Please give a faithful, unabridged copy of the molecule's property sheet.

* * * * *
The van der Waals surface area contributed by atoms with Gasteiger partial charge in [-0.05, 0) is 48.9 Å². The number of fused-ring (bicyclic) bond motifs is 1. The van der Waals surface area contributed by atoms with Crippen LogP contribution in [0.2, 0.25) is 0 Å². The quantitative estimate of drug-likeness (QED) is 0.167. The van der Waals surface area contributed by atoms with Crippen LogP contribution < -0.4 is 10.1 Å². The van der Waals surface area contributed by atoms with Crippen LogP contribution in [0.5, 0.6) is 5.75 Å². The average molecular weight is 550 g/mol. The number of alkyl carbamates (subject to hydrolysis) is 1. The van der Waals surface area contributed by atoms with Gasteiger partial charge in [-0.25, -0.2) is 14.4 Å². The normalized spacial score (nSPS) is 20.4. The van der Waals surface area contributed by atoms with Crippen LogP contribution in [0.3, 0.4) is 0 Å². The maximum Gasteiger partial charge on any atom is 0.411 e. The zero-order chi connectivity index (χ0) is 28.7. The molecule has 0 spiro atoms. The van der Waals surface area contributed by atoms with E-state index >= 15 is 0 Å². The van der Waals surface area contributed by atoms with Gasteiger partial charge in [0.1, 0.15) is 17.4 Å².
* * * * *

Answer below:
The van der Waals surface area contributed by atoms with Gasteiger partial charge in [-0.05, 0) is 48.9 Å². The number of fused-ring (bicyclic) bond motifs is 1. The van der Waals surface area contributed by atoms with Crippen LogP contribution in [0.2, 0.25) is 0 Å². The quantitative estimate of drug-likeness (QED) is 0.167. The van der Waals surface area contributed by atoms with Crippen LogP contribution < -0.4 is 10.1 Å². The van der Waals surface area contributed by atoms with Crippen LogP contribution in [0.5, 0.6) is 5.75 Å². The average molecular weight is 550 g/mol. The number of alkyl carbamates (subject to hydrolysis) is 1. The van der Waals surface area contributed by atoms with Gasteiger partial charge in [-0.25, -0.2) is 14.4 Å². The normalized spacial score (nSPS) is 20.4. The van der Waals surface area contributed by atoms with Crippen LogP contribution in [0.3, 0.4) is 0 Å². The maximum Gasteiger partial charge on any atom is 0.411 e. The zero-order chi connectivity index (χ0) is 28.7. The molecule has 0 spiro atoms. The van der Waals surface area contributed by atoms with E-state index >= 15 is 0 Å². The van der Waals surface area contributed by atoms with Gasteiger partial charge in [0.1, 0.15) is 17.4 Å².